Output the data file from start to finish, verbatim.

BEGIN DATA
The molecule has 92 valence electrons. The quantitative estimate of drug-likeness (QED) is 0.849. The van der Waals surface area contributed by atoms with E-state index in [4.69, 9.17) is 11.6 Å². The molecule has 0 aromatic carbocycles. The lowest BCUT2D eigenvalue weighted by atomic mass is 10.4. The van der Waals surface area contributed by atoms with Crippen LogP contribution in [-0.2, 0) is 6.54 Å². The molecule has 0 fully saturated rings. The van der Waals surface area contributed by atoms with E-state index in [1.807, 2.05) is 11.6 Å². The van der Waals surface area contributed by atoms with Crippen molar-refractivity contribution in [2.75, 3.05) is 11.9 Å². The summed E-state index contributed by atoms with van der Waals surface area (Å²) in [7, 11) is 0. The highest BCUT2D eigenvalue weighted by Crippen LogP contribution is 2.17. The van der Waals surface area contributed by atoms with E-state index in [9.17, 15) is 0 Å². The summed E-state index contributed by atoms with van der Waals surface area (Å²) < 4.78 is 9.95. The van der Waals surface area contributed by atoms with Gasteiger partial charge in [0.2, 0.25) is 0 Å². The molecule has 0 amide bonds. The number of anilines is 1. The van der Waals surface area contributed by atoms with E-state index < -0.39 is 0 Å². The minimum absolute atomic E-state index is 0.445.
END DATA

The molecule has 92 valence electrons. The quantitative estimate of drug-likeness (QED) is 0.849. The van der Waals surface area contributed by atoms with E-state index in [4.69, 9.17) is 11.6 Å². The molecule has 0 aromatic carbocycles. The lowest BCUT2D eigenvalue weighted by atomic mass is 10.4. The van der Waals surface area contributed by atoms with Crippen LogP contribution in [-0.2, 0) is 6.54 Å². The molecule has 0 fully saturated rings. The van der Waals surface area contributed by atoms with E-state index in [1.807, 2.05) is 11.6 Å². The van der Waals surface area contributed by atoms with Crippen molar-refractivity contribution in [2.75, 3.05) is 11.9 Å². The summed E-state index contributed by atoms with van der Waals surface area (Å²) in [7, 11) is 0. The highest BCUT2D eigenvalue weighted by Crippen LogP contribution is 2.17. The van der Waals surface area contributed by atoms with E-state index in [9.17, 15) is 0 Å². The summed E-state index contributed by atoms with van der Waals surface area (Å²) < 4.78 is 9.95. The van der Waals surface area contributed by atoms with Gasteiger partial charge in [0.2, 0.25) is 0 Å². The molecule has 0 amide bonds. The number of anilines is 1. The van der Waals surface area contributed by atoms with E-state index < -0.39 is 0 Å². The minimum absolute atomic E-state index is 0.445.